The ship’s management team did their best to shift passengers’ attention from the vastness of sea to more exciting activities. They held a masquerade at the top deck one night. People were given a mask and followed the lead of three woman dancers. The background music was a mix of Western pop and Chinese shen qu (brainwashing instant hit songs), such as Little Apple and The Most Dazzling Folk Style.

On Valentine’s Day, a party took revelers back in time, as they donned hai hun shan, a blue-and-white T-shirt resembling navy sailors’ wear, as well as the Young Pioneer’s red scarf.

The outfit was popular among students in the 1960s to the ’80s who had ambitions of joining the military. Today, it’s a hit with nostalgic young urbanites seeking a traditional sense of style.

It was great fun to see people in their 30s, 40s and 50s dressed in outfits popular during their teenage years. Together with their children they sang old Red-themed melodies from their childhood years.

The ship docked in Vietnam twice and Malaysia once. Each stay was only a few hours long. But for these who had never been to Vietnam or Malaysia, it turned to be a good introduction to the countries’ abundant tourist resources.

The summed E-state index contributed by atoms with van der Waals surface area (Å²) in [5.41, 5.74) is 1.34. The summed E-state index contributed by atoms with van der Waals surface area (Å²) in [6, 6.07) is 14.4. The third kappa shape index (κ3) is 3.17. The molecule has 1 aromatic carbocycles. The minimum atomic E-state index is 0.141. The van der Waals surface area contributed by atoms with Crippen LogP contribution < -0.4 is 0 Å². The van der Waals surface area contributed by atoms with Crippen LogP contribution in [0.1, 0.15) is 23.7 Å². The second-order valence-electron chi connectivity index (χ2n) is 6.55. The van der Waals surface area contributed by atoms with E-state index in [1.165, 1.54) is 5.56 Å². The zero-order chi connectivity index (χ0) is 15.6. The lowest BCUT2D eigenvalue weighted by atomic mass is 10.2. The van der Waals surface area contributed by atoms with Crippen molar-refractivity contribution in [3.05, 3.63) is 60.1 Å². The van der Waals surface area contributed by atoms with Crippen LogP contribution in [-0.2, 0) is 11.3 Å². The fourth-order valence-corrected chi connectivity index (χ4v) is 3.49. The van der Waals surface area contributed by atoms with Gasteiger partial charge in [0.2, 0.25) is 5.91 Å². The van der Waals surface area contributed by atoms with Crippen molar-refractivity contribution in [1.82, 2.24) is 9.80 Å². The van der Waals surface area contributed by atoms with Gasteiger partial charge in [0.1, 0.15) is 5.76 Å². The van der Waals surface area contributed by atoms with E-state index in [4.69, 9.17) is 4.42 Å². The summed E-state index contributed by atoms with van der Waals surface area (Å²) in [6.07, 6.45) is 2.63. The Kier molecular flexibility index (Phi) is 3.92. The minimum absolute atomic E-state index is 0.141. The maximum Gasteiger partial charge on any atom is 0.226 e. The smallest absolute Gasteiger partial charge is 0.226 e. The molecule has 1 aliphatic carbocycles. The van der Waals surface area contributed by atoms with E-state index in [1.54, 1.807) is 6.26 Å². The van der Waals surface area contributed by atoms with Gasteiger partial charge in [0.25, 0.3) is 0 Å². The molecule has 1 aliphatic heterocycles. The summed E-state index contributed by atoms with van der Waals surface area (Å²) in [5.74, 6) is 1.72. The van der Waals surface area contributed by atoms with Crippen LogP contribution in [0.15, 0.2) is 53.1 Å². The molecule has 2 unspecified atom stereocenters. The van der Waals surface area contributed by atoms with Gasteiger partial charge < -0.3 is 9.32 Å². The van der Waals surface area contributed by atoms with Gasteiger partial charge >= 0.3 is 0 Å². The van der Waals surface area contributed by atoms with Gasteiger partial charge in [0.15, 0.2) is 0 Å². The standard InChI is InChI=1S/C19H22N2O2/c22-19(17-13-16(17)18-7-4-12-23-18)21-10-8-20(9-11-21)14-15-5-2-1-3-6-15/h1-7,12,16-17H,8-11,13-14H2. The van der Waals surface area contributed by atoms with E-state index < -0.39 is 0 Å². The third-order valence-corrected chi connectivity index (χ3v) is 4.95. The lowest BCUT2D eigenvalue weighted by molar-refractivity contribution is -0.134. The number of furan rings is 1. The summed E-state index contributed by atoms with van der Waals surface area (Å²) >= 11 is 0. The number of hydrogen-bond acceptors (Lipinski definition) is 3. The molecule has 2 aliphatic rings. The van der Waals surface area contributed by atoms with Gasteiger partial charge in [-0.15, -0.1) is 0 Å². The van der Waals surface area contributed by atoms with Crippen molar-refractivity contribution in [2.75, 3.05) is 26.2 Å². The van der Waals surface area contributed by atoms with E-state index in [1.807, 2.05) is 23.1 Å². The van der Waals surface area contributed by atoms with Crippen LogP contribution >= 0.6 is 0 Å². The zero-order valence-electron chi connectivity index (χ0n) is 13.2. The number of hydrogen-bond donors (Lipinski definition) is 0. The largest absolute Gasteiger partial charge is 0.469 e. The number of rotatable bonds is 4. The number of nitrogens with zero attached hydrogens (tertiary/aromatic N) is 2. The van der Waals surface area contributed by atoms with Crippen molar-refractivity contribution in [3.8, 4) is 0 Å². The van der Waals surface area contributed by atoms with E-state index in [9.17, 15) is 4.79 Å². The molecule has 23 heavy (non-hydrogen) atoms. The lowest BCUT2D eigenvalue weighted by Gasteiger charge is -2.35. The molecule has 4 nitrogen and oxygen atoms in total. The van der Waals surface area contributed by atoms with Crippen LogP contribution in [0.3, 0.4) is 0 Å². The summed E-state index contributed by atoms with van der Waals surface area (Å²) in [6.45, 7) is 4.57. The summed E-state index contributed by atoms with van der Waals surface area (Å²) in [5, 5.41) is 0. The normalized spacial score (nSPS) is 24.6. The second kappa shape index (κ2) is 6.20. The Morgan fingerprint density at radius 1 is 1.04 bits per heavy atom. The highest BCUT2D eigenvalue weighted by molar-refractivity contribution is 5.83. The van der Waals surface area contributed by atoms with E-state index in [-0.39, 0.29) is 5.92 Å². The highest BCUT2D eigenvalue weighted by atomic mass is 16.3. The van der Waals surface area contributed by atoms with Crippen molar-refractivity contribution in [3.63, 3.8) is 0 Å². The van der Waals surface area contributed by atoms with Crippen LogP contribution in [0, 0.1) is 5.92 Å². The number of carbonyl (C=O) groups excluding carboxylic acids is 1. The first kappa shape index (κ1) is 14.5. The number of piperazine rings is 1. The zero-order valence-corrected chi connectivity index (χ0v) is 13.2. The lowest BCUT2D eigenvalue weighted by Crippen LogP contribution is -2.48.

Da Nang Museum of Cham Sculpture

Da Nang was named “xian gang”, or port of small, high hills by ancient Chinese traders. It is said that the Chinese merchant ships couldn’t see the port when they reached the sea area; it wasn’t until they sailed closer and found Da Nang surrounded by small hills.

Da Nang is well known for My Khe Beach, a 7-kilometer stretch of smooth, white sands that attracts both Vietnamese and foreign tourists. It was cloudy and gloomy when we visited, dampening some of the beach’s charm.

During our short stay I was most impressed by the Museum of Cham Sculpture, which opened in 1919. The small structure designed by the French features yellow exterior walls. It hosts a collection of sandstone and bronze artifacts, which serve as testaments to the Kingdom of Champa.